In 2004 she was offered a junior fellowship at Harvard, but turned down the offer. In the same year she was awarded a Clay Research Fellowship and was appointed as an Assistant Professor of Mathematics at Princeton University. This was a great opportunity for her. As she recalled: The Clay Fellowship gave me the freedom to think about harder problems, travel freely, and talk to other mathematicians. I am a slow thinker, and have to spend a lot of time before I can clean up my ideas and make progress. So I really appreciate that I didn’t have to write up my work in a rush.
The fellowship gave her the time to produce some brilliant papers. After completion of her Research Fellowship in 2008, Maryam moved to Stanford University where she was appointed as Professor of Mathematics in 2009. She was 31 years old. Maryam married a computer scientist Jan Vondrak whom she met while at Princeton, who also joined the faculty at Stanford in 2016. Their daughter Anahita was born in 2011. Maryam would spend hours at home with large sheets of paper sketching out ideas, diagrams and formulae; her young daughter would say “Mummy is painting again!”
When once asked what was the most rewarding part of her work Maryam said: Of course, the most rewarding part is the “Aha” moment, the excitement of discovery and enjoyment of understanding something new, the feeling of being on top of a hill, and having a clear view. But most of the time, doing mathematics for me is like being on a long hike with no trail and no end in sight! I find discussing mathematics with colleagues of different backgrounds one of the most productive ways of making progress.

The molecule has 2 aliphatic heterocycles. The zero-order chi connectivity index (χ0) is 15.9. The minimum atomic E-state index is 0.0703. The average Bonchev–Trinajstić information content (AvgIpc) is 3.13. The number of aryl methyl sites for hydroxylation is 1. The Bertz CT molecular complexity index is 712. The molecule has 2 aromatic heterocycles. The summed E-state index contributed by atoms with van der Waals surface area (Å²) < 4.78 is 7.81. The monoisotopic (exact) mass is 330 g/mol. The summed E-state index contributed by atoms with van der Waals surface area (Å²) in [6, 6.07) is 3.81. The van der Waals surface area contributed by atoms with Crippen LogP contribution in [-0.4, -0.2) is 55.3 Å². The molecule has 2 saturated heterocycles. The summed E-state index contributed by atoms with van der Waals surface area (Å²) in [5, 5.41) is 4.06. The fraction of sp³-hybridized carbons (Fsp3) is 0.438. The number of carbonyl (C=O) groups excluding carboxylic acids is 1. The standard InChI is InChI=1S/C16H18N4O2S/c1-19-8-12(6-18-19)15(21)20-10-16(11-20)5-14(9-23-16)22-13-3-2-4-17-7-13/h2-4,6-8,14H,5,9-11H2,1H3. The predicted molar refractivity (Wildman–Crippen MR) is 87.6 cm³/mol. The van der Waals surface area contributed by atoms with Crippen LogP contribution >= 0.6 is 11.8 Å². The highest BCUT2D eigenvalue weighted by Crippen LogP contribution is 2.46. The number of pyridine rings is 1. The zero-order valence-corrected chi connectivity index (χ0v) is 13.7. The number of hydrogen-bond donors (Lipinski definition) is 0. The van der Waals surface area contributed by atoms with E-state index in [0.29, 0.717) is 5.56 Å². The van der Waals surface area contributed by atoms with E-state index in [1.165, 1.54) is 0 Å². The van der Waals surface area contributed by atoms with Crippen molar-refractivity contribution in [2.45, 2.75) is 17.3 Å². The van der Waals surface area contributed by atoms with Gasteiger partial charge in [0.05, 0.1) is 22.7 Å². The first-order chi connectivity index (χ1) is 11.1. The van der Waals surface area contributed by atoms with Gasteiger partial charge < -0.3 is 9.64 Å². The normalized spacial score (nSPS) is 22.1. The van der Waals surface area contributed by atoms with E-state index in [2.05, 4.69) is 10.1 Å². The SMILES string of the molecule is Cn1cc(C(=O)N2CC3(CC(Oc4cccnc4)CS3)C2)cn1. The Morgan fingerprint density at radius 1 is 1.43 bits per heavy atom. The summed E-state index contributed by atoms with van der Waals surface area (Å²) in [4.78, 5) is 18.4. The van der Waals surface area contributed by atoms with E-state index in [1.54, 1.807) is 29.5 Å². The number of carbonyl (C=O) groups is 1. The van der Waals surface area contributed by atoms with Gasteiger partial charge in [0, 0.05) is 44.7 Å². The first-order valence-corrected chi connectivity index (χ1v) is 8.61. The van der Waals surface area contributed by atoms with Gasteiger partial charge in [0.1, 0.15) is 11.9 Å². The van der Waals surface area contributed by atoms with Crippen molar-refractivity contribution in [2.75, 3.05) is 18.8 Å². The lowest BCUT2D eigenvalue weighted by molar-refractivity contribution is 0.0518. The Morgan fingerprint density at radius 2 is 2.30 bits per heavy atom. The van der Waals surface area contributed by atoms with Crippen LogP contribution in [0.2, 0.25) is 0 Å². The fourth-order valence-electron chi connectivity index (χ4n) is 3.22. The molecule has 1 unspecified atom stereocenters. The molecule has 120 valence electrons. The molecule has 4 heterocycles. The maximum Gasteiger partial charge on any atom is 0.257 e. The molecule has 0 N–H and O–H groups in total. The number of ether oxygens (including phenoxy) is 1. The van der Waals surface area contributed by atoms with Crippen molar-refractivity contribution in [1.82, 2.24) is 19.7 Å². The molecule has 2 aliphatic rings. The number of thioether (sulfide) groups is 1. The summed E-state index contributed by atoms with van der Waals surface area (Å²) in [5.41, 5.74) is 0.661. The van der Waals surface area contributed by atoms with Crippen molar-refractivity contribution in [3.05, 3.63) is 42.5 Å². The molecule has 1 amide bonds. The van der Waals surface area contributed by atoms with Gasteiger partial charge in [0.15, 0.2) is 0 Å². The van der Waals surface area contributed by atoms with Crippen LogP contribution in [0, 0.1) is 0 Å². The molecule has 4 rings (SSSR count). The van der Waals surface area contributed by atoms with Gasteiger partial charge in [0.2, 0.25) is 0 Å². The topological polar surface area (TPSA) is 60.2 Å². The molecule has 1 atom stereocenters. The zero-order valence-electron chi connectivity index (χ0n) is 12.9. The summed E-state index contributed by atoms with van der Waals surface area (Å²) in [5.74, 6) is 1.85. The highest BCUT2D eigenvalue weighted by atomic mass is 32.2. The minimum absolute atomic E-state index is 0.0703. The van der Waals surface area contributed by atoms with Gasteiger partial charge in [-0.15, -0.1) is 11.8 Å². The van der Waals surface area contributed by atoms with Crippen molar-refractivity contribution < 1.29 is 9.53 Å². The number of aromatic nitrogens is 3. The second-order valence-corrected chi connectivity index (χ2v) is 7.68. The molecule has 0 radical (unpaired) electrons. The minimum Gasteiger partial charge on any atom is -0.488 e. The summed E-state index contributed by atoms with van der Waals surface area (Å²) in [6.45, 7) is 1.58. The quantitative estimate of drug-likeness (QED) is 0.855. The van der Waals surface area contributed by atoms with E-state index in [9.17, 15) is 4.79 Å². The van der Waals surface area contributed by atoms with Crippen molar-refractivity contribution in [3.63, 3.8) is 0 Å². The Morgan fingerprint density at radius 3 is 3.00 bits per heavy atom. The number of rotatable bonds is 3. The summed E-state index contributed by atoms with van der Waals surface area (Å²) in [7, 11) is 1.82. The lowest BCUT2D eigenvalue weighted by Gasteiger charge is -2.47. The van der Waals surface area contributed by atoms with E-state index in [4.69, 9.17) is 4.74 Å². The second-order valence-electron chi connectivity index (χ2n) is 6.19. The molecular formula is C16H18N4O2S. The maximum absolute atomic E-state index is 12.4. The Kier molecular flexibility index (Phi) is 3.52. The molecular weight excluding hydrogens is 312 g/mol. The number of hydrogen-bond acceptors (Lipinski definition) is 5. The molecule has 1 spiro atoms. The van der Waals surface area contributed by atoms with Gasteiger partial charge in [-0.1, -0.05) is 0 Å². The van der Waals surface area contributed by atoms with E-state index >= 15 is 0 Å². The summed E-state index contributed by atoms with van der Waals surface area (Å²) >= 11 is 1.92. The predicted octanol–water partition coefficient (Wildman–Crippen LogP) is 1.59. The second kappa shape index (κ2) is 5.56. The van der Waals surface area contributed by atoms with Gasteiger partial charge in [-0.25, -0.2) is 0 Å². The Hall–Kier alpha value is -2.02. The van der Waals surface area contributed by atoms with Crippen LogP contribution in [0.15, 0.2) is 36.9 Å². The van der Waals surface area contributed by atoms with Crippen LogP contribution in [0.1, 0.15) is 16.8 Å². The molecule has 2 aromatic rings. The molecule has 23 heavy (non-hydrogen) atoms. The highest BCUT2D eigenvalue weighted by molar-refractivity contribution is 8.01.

Maryam’s work soon led to her receiving recognition and awards. The most significant was the Fields Medal that Maryam was awarded in 2014.
The Fields Medal, established in 1936, is often described as the Nobel Prize of mathematics. But unlike the Nobel Prizes, the Fields Medals for Mathematics are given only to people aged 40 or younger, not just to honour their accomplishments but also to predict future mathematical triumphs.
Maryam was the first woman, and the first Iranian to win this prize. It was presented to her at the International Congress of Mathematics, held in Seoul, South Korea on 13 August 2014. The award recognized Mirzakhani’s “outstanding contributions to the fields of geometry and dynamical systems, particularly in understanding the symmetry of curved surfaces, such as spheres, the surfaces of doughnuts and of hyperbolic objects”.
Even before she got this award, Mirzakhani had been diagnosed with breast cancer. She continued her work, producing not only results of great significance but developing tools that would be used by other researchers in the field. The cancer spread to her liver and bones and she passed away in July 2017. Her death robbed mathematics of one of its brightest stars who, at the age of 40, was at the peak of her creativity.
The little girl who loved to read and to imagine, reached unimagined peaks in a subject that did not initially excite her. As she once said about the pursuit of mathematics: I don’t think that everyone should become a mathematician, but I do believe that many students don’t give mathematics a real chance. I did poorly in math for a couple of years in middle school; I was just not interested in thinking about it. I can see that without being excited mathematics can look pointless and cold. The beauty of mathematics only shows itself to more patient followers.
Described as one of the greatest mathematicians of her generation, several mathematics prizes have been named after her, including the Maryam Mirzakhani New Frontiers Prize to be awarded to outstanding young female researchers in the field of mathematics each year.
In 2020 Maryam Mirzakhani was named by UN Women as one of seven female scientists (dead or alive) who have shaped the world. 12 May, her birth anniversary, is now celebrated as International Women in Mathematics Day.